The next paragraph begins the quote we are discussing. Such is the context of that quote. It would be of benefit to read the entire entry but particularly what she says after the quotation which is her explanation of how we are saved. It should also be noted that Ellen White wrote some 50 pages in 1 Selected Messages in a section, “Christ Our Righteousness” devoted to the subject. So while it is simple we need to remember the context, especially in the shadow of the 1888 convention.

  6. The only comments about defining predestination, and sanctification, that I have is, Jesus Christ and the Holy Spirit are responsible for the means of how these characteristics are obtained in our lives. That does not mean we have no active part, It means what is called "being in Christ", or being part of all that He has given us. We have options to choose, but our choices will hopefully be the wisest. Some have likened sanctification, to a journey.

  7. How did this discussion move so far from William’s beautiful exposition on “me in Christ” and “Christ in me”? Isn’t that all we need now and in the future at the “close of probation”, death, and even in the New heavens and earth? Jesus is all and in all! If we stay there (and quit looking at ourselves with our imperfections!), we will be just fine!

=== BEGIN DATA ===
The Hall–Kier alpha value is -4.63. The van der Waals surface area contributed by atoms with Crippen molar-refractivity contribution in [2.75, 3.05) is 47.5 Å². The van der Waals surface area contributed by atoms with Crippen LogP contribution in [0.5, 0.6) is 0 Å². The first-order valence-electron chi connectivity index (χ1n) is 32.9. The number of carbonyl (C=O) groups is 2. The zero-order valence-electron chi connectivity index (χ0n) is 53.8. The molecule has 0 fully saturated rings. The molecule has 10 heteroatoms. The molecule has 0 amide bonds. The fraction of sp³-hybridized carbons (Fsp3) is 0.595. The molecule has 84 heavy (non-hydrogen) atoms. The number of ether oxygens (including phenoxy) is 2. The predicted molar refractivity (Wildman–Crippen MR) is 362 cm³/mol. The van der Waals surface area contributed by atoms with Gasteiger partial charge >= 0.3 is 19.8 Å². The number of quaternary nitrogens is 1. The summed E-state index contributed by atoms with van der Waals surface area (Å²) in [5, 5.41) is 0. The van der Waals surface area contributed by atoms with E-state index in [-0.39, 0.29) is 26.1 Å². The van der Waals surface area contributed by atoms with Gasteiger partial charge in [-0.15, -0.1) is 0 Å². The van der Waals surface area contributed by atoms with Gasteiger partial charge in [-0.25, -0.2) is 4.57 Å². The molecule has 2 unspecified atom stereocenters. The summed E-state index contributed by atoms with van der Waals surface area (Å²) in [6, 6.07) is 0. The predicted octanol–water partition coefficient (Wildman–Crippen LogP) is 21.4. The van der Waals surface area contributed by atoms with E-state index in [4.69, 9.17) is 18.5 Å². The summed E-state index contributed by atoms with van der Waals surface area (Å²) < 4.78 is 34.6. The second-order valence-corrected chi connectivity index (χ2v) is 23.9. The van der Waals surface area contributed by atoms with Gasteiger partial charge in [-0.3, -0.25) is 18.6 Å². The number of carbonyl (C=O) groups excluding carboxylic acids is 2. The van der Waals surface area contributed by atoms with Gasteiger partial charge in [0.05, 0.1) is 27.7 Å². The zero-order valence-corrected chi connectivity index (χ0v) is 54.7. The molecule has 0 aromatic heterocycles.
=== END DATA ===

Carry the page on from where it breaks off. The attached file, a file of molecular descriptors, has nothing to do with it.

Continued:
• How? William’s beautiful exposition rests on the fundamental of whom we worship.

      In the beginning, God made man in his image. The fundamental of the Great Deceiver’s lie is that a created being can make God in his image—a make-believe pretend God (that is, an idol) that fits any way that being wants to think. The danger in our existence is that the reality we perceive is filtered by our preconceptions (what is in our hearts), and our hearts are deceptively wicked. That is why we must carefully test our ideas of who God is with respect to the Word and the Spirit to determine whether they are from the true God or not.

      Knowing God—that is, what is really like as a person—is vital to our eternal life. We must know that the “Jesus” in “me in Jesus” and “Jesus in me” is in reality the Way, the Truth and the Life, and not some idol we have been deceived into making with our minds and theology. We must be sure that our thoughts, words and actions are in accord with the fundamental premise of life: God is love. Otherwise, all our religiosity will be in vain come God’s judgement day.

      I am glad that in our community of faith there is a forum like this that allows us gather together for dialogue in a safe place where we can encourage and help one another in our walk with our Lord and Saviour.